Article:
Exploring Northern Ontario

I turned 38 years old on Friday, August 25th. Every year I try to take a trip somewhere new. It was my trip to Jasper, Alberta, I made for my 36th birthday that changed the direction of my life and art. Last year was Lake Superior. This year was Killarney (and Georgian Bay, and the French River).

Why Killarney Provincial Park this year? Because last year I was introduced to it very briefly and wanted an opportunity to return and explore. Every time I go north, I feel like a piece of me gets left behind. When I drive there, I’m full of excitement and inspiration; and when I drive home I cry my heart out on the highway. Every. Time.

This little adventure made me realize that along with my project of “Canada: The Provinces and Territories” there is going to be a side project. Smaller canvases inspired by the North, lots of rocks and trees.


The timing of this trip for my birthday weekend could not have been better. We set up camp, went for a stroll, and discovered there was a bluegrass band playing that night! Whiskey Jack, and we could hear them from our site by the fire. The next night there was a professor from OCAD (that’s right, the art university in Toronto I dropped out of many moons ago), talking about “The Land Is A Feeling.” He even had a photograph of Fox Island in his slideshow- which is the Island I painted after my trip last year!

killarney complete
I now know this is “Fox Island”



This was a four hour hike, 2 hours up and 2 hours down. It was TERRIFYING. I was scared walking in, through dense stinky forest. It didn’t feel uplifting or inspiring like my usual hikes- it felt dark and dangerous. Like a wild animal would jump out at you any second. After awhile the forest opens up, and the land becomes more rocky, and you start hiking through deep gullies. As you get higher, the air smells better, the warm sun starts to heat up the pine needles and I could see the landscapes ahead of me. That is when I started connecting with the land.

We reached a plateau, and I thought we were at the end of the hike. We could see “the crack” off in the distance, and Georgian Bay and George Lake; But the markers continued us forward, and other people started passing us on the path. Once again I was terrified- we had to climb THROUGH the crack?! This was a steep incline of fallen boulders we were climbing. Jagged rocks, and open holes. I thought I might die; But I did not. In fact, climbing up turned out to be way easier then climbing down (I wished my legs were just a few inches longer that day).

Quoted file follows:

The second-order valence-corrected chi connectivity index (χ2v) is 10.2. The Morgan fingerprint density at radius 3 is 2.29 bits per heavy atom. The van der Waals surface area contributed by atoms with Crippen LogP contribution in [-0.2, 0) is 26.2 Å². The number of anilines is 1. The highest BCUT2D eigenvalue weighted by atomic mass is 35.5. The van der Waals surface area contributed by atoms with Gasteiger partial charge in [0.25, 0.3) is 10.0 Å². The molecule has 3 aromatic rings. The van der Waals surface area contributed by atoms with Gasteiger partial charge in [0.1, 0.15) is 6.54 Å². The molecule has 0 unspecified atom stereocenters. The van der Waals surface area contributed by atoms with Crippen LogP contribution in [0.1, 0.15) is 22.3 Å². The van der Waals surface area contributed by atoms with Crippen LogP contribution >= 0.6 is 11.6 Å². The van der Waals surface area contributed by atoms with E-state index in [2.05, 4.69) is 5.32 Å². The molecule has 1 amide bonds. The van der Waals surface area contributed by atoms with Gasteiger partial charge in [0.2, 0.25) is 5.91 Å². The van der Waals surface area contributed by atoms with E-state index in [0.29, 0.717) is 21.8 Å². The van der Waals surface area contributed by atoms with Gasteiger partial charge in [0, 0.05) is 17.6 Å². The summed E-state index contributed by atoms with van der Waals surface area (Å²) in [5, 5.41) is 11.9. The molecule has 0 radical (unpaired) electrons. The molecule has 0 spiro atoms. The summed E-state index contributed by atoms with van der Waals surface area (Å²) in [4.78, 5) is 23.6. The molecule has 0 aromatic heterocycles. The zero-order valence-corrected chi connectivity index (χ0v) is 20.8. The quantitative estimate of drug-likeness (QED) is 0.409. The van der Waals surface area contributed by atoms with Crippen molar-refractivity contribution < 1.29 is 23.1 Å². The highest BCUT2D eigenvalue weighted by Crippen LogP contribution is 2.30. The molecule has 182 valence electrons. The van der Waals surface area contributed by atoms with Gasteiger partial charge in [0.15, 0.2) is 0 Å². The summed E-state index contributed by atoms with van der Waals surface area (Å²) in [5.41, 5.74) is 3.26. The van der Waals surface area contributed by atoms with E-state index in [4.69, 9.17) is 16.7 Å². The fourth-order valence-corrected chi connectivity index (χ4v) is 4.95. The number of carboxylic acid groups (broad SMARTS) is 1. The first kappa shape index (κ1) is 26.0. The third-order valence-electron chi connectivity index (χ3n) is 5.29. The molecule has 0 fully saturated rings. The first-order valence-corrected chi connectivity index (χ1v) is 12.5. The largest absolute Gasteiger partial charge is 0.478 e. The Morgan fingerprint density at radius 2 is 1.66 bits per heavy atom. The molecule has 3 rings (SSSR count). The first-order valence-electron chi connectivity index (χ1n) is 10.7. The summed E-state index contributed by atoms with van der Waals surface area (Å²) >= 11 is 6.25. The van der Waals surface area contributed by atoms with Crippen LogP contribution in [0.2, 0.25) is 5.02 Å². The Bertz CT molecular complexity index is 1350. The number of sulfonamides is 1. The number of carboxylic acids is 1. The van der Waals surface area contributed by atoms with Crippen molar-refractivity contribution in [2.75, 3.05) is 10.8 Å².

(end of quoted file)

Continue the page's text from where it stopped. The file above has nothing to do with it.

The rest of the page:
When we got to the top of the crack, it was pretty incredible. Rolling hills and multiple lakes. We had a snack and took in the view. Chatted with a few others who made it up there (and a couple who were on their way back from 8 days of outback hiking and camping). Climbing down was a full body workout. I had to use my arms more then my legs to lower down rock by rock. My ass was black from sliding down giant boulders. My knees were shaking and I was in total shock by what we had accomplished. If you’re up for the challenge, I highly recommend doing this hike/trip.


Beyond the Provincial Park, is the tiny village of Killarney on Georgian Bay. We parked and walked out to the lighthouse, on the peak of the rocks. Wild winds and choppy dark water, rolling pink rocks and famous Jack Pines. My heart felt so full. Georgian Bay hits me in the feels just like Jasper. Something about these lands… they just speak to me. Inspire me. “Force” me to paint more!

And so, on that note, it’s time to go buy some new canvases, and start this side project along with the big Canada Project… not only is my heart full, my hands are full! Wish me luck friends.

Published by JenniferAnneBurke

Life-long yogini and artist. Child and Youth Worker. Passionate about Canadian road-tripping, camping, nature, and living life to the fullest.

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